St Peter’s church is part of a combined benefice of seven parish churches, incorporating the nearby villages of Hoveringham, Bleasby, Halloughton, Morton, Rolleston and Upton. Sunday services are held in St Peter’s church on the first and second Sunday of each month, and in Thurgarton Methodist Church on the third and fourth Sundays. The dates and times of the church services are included in the village newsletter.
A brief history
Thurgarton Priory was founded in the 12th century. Built as a priory for the Regular Canons of the Augustinian Order (later known as the Black Canons, a reference to the colour of their habits), it was dedicated to “God and St. Peter”. The Priory included monastic buildings alongside a truly impressive church building, rivalling Southwell Minster in size and magnificence.
The Dissolution of the monasteries under Henry VIII resulted in the eviction of the monks in 1538. The Priory buildings were sold to William Cooper, and remained in the Cooper family until 1825. The surrounding land was given to Trinity College, Cambridge, who retain the nominal responsibility of providing a parish priest. The buildings fell into disrepair, and it was not until 1846 that the new owner, Mr Richard Milward, restored the church to its present form, incorporating some of the ancient building. Follow the links below for more details:-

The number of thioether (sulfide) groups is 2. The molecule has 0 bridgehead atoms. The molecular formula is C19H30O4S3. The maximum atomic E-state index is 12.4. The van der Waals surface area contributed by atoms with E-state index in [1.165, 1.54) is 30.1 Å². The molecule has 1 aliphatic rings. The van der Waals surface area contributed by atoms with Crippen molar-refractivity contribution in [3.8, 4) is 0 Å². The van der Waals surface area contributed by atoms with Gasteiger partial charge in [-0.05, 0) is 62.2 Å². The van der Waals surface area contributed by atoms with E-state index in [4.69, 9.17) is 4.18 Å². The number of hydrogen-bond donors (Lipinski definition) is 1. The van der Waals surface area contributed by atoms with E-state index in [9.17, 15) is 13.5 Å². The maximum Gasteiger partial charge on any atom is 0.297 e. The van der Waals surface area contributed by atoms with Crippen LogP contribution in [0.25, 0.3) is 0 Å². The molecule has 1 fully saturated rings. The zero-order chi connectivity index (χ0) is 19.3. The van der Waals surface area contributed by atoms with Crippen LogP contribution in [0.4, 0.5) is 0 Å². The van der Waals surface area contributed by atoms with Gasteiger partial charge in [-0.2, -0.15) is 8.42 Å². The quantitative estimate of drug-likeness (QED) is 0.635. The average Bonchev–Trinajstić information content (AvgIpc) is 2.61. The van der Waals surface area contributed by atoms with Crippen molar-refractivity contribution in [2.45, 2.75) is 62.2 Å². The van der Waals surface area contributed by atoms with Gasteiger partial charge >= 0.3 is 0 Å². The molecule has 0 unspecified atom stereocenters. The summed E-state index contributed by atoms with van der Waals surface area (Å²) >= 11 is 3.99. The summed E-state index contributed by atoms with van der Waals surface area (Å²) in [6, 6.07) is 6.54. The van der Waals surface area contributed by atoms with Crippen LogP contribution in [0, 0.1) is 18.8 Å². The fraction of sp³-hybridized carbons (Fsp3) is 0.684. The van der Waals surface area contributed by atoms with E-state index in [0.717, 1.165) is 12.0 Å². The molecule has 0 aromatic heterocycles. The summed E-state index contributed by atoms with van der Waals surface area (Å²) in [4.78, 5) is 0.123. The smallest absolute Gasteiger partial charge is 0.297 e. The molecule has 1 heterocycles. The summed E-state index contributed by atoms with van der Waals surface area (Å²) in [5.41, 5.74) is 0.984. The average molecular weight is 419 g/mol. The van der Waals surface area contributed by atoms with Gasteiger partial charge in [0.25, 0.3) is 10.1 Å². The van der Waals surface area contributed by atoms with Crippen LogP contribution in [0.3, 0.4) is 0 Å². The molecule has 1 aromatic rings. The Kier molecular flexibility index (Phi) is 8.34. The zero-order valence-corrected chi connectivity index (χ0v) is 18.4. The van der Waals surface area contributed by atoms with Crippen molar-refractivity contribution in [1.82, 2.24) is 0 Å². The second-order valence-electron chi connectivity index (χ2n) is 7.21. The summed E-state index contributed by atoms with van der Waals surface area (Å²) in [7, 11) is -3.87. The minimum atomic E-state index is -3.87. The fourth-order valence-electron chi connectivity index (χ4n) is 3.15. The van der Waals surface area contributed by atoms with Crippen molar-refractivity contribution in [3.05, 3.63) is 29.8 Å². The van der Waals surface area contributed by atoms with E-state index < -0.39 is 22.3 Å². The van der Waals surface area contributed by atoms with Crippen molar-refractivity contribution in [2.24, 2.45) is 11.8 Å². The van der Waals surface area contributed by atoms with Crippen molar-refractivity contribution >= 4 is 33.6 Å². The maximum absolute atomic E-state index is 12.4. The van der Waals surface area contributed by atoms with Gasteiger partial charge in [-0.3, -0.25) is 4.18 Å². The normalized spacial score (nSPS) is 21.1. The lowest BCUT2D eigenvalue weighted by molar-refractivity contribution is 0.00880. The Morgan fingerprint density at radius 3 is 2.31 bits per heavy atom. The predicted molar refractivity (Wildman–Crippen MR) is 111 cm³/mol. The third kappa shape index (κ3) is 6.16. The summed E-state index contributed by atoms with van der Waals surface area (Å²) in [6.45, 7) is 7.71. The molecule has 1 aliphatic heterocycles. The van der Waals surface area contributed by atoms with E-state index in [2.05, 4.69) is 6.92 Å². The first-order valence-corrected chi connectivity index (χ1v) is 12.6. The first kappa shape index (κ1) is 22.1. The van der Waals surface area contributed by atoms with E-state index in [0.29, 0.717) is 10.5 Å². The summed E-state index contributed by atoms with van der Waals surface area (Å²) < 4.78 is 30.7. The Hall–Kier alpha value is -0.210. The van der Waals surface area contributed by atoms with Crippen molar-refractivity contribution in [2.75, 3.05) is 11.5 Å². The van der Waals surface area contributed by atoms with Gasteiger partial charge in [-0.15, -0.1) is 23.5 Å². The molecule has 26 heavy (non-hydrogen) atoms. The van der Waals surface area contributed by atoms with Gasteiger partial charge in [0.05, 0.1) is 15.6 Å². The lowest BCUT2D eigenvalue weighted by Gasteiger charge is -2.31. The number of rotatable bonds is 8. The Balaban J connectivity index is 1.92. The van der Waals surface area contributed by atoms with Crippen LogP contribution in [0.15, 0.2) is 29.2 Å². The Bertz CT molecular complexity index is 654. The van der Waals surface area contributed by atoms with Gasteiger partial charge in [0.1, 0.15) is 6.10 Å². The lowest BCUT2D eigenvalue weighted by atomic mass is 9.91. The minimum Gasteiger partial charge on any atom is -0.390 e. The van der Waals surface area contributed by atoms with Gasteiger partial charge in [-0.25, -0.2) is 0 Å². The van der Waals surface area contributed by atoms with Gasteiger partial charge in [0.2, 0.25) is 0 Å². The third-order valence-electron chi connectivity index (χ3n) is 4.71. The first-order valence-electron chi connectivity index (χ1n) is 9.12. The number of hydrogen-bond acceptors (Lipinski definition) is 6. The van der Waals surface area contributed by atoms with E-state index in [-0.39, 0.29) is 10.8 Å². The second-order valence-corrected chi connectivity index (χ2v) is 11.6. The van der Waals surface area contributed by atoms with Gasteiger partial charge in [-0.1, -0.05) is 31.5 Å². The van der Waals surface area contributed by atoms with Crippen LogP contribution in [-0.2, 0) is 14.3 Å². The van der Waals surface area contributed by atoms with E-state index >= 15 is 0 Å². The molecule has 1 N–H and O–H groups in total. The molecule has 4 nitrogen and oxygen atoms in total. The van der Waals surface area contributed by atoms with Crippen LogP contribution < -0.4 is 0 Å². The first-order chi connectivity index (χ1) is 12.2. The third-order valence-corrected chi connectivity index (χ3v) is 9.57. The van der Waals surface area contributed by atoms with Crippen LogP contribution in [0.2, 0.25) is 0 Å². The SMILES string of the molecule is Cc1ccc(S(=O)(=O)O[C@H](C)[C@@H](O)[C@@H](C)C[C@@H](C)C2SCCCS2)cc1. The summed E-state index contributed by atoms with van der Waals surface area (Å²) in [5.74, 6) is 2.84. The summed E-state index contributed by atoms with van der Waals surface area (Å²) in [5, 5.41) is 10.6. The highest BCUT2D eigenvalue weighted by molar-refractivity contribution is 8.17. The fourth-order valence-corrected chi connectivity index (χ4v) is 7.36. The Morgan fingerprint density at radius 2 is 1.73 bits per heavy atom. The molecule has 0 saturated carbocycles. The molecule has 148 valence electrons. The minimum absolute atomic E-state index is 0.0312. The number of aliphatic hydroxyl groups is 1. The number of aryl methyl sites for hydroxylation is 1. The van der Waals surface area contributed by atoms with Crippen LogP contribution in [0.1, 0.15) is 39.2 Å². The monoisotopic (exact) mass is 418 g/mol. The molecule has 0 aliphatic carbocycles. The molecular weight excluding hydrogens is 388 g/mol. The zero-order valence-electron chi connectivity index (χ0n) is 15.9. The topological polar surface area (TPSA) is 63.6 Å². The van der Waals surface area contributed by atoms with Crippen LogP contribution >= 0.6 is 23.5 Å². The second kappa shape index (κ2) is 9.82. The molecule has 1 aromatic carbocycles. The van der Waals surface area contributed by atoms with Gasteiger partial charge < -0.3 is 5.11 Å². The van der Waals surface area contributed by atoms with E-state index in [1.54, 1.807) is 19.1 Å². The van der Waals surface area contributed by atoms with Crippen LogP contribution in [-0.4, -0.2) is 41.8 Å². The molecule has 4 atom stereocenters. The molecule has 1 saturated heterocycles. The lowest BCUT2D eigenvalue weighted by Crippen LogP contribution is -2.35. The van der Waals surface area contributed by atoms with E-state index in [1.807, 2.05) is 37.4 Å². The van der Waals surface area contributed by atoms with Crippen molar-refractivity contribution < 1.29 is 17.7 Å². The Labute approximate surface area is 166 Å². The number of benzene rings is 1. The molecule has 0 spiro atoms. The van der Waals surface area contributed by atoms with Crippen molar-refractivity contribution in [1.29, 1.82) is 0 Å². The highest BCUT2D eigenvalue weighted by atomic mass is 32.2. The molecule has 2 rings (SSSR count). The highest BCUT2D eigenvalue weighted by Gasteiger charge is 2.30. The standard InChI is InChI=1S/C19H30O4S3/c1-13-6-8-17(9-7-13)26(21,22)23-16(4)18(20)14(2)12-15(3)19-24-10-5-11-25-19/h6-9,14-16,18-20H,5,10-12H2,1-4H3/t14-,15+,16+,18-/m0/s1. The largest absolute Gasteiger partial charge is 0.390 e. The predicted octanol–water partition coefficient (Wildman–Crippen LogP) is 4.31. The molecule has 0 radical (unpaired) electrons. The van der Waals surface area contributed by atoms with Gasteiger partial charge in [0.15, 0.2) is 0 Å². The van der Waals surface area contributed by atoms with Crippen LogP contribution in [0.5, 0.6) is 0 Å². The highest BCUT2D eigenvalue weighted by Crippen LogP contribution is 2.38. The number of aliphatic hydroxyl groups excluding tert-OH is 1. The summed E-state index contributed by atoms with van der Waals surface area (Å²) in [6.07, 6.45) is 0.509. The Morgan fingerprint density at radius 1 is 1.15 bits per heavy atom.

What to see in St Peter’s church
The church has an idyllic countryside setting, with the grounds of the Priory on one side, and the cricket field on another. The north tower, originally one of a pair, and the great west door remain from the original medieval priory. The west end of the medieval arcades are incorporated into the interior of the church, as is a very fine early carved stone niche, relocated during the restoration of the building into the east window. The stone which forms the altar surface is generally accepted as one of the few surviving pre-reformation stone altars, and bears its original carved consecration crosses. Near the altar stands the carved wooden triple misericord, typical of the furniture of the priory in late monastic times. It is constructed to form a two level seat, a sitting level and another level (the front edge when raised) which allowed the occupant to take the weight off his legs whilst apparently standing.
Walter Hilton, the most famous of the canons who lived at Thurgarton, is best known for writing The Ladder of Perfection, still in print over 600 years later. There is a homeliness about the book, which makes a surprisingly fresh and vigorous approach to the life of prayer and to spirituality. Walter Hilton died in 1396 on 24th March; a memorial to him created on the 600th anniversary of his death can be seen on one of the church pillars.